What did this gamesmanship accomplish? Did the very public nature of the situation make it even more difficult for the Suns? Surely, their handling of Bledsoe was under the microscope. Article after article scrutinized every new development... even though, interestingly enough, there were really very few real developments.
The Suns even seemed to be winning the court of public opinion, to a certain extent. Four years and $48 million was overwhelmingly considered a fair deal. A group of NBA general managers even confirmed this in an anonymous poll. People scoffed at the notion of Bledsoe being worth a max contract.
But Rich Paul got the Suns to do more than budge. If the $48 million dollar deal was fair and the max was ridiculous, I guess the eventual deal falls under the category of fairly ridiculous.
How about some syrup with that waffle?
The Suns claimed they would match any offer that Bledsoe received in free agency... and then gave him a contract with more guaranteed money than he could have possibly gotten from another team. If the most possible money was the goal, Eric was better off NOT getting a contract offer from another team in free agency. Even if he would have gotten a max offer sheet it would have only netted him $63 million. Instead the Suns gave a player with a history of knee injuries a lucrative five year contract.
Rich Paul was able to get the Suns to bid against themselves. There was no other offer. Not one. The Suns $48 million dollar deal was worth $48 million more than the next nearest suitor.
They said they wouldn't do this. But they did. Rich Paul cajoled them into an extra $22 million of compromise. Of course the Suns can't come out and say they got pistol whipped in the deal. Of course it will be proclaimed a win/win deal for both sides.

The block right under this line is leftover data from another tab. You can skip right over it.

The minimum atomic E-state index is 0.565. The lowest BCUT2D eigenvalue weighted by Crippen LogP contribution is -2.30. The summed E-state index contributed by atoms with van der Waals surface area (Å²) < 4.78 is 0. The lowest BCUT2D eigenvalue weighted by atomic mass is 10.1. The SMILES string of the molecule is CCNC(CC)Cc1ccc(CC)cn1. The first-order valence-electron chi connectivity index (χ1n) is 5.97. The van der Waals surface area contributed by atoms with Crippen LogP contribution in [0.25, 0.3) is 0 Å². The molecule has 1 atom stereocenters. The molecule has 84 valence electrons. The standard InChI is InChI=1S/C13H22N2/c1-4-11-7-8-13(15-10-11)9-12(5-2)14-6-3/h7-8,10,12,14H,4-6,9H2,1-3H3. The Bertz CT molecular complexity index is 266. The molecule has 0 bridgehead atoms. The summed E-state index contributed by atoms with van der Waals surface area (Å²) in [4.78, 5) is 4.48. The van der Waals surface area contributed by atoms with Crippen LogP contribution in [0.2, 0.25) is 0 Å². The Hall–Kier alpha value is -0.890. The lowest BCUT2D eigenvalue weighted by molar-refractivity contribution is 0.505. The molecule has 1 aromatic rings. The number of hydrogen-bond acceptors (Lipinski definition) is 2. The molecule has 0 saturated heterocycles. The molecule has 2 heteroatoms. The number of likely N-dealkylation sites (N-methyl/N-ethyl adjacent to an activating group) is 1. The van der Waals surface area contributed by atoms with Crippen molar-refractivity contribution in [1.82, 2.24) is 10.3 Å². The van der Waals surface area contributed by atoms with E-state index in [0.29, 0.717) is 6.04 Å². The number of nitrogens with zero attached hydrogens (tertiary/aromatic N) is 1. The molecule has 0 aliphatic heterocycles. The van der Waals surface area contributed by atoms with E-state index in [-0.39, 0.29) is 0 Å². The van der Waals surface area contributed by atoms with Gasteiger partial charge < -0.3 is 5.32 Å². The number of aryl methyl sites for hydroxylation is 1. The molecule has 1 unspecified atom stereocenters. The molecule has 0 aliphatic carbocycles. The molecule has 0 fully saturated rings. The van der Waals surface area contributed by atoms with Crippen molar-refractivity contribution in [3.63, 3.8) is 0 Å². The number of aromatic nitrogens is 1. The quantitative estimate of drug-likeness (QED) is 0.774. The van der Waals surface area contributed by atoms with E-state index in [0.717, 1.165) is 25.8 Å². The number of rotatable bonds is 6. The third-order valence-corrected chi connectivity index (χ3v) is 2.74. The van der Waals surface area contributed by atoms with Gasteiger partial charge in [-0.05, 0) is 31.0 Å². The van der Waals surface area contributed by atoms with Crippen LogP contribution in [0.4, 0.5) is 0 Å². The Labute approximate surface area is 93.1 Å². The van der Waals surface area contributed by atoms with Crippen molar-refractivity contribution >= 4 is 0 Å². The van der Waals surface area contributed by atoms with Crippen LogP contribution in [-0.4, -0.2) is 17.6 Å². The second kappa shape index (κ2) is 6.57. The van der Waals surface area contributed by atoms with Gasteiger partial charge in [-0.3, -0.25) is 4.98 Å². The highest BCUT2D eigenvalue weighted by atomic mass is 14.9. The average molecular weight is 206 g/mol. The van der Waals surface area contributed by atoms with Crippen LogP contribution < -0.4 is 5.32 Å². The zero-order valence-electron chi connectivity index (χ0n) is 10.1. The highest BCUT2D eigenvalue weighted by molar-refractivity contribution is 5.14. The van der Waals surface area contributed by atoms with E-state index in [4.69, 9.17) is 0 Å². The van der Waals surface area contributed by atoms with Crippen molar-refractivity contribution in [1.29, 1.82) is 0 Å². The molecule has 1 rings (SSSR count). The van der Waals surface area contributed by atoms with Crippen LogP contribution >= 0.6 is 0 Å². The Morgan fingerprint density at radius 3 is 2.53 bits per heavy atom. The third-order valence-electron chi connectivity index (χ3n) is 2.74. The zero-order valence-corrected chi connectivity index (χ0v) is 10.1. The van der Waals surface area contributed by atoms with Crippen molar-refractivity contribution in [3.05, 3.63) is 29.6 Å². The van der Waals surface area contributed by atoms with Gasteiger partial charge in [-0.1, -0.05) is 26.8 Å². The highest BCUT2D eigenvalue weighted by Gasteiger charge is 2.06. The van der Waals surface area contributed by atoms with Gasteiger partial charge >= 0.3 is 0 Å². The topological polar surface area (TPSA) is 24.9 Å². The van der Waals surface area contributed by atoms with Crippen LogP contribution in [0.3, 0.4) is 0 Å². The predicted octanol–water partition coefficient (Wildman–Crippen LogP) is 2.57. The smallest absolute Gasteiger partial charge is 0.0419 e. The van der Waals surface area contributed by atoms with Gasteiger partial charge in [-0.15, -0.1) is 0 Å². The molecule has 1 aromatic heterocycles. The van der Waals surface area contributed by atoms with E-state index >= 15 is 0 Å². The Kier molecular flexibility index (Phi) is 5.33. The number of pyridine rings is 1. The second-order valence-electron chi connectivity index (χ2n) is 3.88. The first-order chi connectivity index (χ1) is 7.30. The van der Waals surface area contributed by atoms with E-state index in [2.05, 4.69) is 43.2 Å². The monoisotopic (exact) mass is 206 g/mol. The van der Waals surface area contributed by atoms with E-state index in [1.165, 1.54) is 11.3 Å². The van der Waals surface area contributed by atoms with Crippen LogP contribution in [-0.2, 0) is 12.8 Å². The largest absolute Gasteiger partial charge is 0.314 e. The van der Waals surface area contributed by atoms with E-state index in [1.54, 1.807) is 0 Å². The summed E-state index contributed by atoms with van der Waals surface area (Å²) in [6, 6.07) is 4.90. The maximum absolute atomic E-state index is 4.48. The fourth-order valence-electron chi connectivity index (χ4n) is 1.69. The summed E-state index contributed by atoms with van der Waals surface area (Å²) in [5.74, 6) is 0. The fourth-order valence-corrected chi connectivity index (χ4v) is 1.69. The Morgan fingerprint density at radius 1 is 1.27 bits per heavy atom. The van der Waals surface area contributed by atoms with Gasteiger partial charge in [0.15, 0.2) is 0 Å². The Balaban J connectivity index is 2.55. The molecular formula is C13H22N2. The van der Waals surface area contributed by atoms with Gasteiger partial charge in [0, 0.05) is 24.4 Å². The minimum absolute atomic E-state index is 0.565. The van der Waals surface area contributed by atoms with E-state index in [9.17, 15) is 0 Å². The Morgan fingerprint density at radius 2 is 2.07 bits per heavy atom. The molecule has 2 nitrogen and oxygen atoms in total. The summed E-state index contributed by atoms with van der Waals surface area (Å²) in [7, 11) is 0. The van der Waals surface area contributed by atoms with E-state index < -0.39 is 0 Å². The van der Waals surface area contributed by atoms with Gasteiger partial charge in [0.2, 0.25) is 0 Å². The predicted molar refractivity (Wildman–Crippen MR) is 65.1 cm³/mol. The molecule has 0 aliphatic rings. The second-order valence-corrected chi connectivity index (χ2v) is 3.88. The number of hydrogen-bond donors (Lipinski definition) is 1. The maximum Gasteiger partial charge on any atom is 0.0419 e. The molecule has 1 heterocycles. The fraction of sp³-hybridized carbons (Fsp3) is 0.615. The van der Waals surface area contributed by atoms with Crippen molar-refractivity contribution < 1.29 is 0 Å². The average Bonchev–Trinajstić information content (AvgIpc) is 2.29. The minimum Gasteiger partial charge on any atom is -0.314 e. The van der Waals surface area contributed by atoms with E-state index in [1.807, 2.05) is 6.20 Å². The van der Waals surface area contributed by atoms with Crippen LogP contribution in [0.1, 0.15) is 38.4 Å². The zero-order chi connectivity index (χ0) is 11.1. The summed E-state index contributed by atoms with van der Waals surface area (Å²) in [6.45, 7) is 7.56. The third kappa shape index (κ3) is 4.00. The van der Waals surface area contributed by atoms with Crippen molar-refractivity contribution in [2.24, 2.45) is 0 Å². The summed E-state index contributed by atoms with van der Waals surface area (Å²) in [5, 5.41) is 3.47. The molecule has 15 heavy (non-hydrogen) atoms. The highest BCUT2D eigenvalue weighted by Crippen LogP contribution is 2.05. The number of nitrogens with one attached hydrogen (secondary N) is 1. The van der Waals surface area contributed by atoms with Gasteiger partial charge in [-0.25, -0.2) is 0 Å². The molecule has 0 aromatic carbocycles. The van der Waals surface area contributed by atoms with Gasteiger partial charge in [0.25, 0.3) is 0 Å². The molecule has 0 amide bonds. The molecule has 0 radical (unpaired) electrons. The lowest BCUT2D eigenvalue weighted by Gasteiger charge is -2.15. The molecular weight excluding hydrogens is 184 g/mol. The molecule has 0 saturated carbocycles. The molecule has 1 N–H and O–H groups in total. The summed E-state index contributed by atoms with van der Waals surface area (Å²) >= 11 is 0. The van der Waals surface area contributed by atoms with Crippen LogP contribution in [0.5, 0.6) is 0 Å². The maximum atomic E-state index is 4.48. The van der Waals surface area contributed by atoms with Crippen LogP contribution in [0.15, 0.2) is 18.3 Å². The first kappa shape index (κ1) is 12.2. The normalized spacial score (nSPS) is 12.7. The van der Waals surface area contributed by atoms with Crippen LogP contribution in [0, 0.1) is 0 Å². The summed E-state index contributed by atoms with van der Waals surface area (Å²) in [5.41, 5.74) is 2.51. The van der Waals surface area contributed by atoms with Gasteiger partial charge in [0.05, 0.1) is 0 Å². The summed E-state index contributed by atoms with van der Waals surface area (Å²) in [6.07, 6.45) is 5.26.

But Rich Paul won more.
The Suns, meanwhile, took on all the risk. No matter what happens Bledsoe gets his $70 million. If he can't stay healthy or underperforms the Suns will get stuck holding the bag. That's part of the gamble of paying for hopeful future production with no valid track record.
Paul must have sold the Suns on this hopeful future, because if they were willing to go to $70 million back in July this seems like it would have gotten done a lot sooner.
The Greatest Trick
People claimed Eric Bledsoe needed to fire his agent, that he was giving him bad advice. He wasn't. Despite his somewhat unconventional, and at times bizarre, tactics he was able to produce the desired results. Being an agent is all about results.
People who denigrated Paul's qualifications as an agent can now bask in the glory of their own ridicule. Paul is an excellent agent and I can give you $22 million reasons why.
If the goal of the negotiations was to get Eric Bledsoe the most possible guaranteed money then Rich Paul probably did as good as any agent working for any player in the NBA could have done.
Maybe unrestricted free agent Kyle Lowry, for instance, would have been better off with Paul... Considering he was both better and healthier than Bledsoe last season it seems like he left money on the table by accepting the terms (four years/$48 million) of Bledsoe's "fair" contract. Then factor in he was actually an unrestricted free agent...
I'm sure the Suns wouldn't want to deal with Paul on an ongoing basis. Just imagine if Goran Dragic, the Morris brothers and Gerald Green all decided to sign up with Paul after seeing what a good job he did for Bledsoe... What kind of circus of horrors would next summer become?
So Rich Paul may have limped into Phoenix looking bungling and amateurish, but he walked confidently out of that room knowing that he had negotiated the best damn contract for his client that anyone could have possibly imagined.
It was a misdirection of epic proportions. He completely blindsided public perception and surely the Suns, to at least some extent.
And despite all the criticism Rich Paul received throughout the Bledsoe drama this summer when it came time to get the deal done he was #Klutch.